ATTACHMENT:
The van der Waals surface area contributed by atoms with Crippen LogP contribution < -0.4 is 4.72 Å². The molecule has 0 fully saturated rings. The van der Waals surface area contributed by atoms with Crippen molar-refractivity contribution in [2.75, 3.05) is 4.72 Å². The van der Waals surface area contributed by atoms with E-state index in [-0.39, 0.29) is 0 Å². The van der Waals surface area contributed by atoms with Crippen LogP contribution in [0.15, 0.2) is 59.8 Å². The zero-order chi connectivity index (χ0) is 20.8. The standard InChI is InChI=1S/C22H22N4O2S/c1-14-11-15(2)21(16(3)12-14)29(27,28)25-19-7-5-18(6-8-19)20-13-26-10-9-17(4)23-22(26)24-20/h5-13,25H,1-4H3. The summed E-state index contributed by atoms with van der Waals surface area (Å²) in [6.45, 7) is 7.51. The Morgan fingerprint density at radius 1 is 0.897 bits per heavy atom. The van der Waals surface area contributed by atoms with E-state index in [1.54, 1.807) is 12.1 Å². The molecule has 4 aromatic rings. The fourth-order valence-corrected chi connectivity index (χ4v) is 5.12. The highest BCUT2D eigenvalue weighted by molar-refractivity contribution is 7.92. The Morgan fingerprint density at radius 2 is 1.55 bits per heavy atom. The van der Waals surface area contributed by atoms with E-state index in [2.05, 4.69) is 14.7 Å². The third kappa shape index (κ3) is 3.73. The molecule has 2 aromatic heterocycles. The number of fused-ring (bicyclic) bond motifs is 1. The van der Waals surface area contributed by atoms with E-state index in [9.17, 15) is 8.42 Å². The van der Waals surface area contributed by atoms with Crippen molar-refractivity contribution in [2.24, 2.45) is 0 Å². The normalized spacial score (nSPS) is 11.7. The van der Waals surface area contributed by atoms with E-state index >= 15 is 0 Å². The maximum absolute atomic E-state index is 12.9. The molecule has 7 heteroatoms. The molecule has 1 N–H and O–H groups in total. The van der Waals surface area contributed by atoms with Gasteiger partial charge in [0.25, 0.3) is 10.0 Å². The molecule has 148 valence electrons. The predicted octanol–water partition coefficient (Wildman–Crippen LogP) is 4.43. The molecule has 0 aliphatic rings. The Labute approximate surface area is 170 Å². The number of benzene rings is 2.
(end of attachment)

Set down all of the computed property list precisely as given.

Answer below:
The van der Waals surface area contributed by atoms with Crippen LogP contribution < -0.4 is 4.72 Å². The molecule has 0 fully saturated rings. The van der Waals surface area contributed by atoms with Crippen molar-refractivity contribution in [2.75, 3.05) is 4.72 Å². The van der Waals surface area contributed by atoms with E-state index in [-0.39, 0.29) is 0 Å². The van der Waals surface area contributed by atoms with Crippen LogP contribution in [0.15, 0.2) is 59.8 Å². The zero-order chi connectivity index (χ0) is 20.8. The standard InChI is InChI=1S/C22H22N4O2S/c1-14-11-15(2)21(16(3)12-14)29(27,28)25-19-7-5-18(6-8-19)20-13-26-10-9-17(4)23-22(26)24-20/h5-13,25H,1-4H3. The summed E-state index contributed by atoms with van der Waals surface area (Å²) in [6.45, 7) is 7.51. The Morgan fingerprint density at radius 1 is 0.897 bits per heavy atom. The van der Waals surface area contributed by atoms with E-state index in [1.54, 1.807) is 12.1 Å². The molecule has 4 aromatic rings. The fourth-order valence-corrected chi connectivity index (χ4v) is 5.12. The highest BCUT2D eigenvalue weighted by molar-refractivity contribution is 7.92. The Morgan fingerprint density at radius 2 is 1.55 bits per heavy atom. The van der Waals surface area contributed by atoms with E-state index in [2.05, 4.69) is 14.7 Å². The third kappa shape index (κ3) is 3.73. The molecule has 2 aromatic heterocycles. The number of fused-ring (bicyclic) bond motifs is 1. The van der Waals surface area contributed by atoms with E-state index in [9.17, 15) is 8.42 Å². The van der Waals surface area contributed by atoms with Crippen molar-refractivity contribution in [2.24, 2.45) is 0 Å². The normalized spacial score (nSPS) is 11.7. The van der Waals surface area contributed by atoms with E-state index >= 15 is 0 Å². The maximum absolute atomic E-state index is 12.9. The molecule has 7 heteroatoms. The molecule has 1 N–H and O–H groups in total. The van der Waals surface area contributed by atoms with Gasteiger partial charge in [0.25, 0.3) is 10.0 Å². The molecule has 148 valence electrons. The predicted octanol–water partition coefficient (Wildman–Crippen LogP) is 4.43. The molecule has 0 aliphatic rings. The Labute approximate surface area is 170 Å². The number of benzene rings is 2.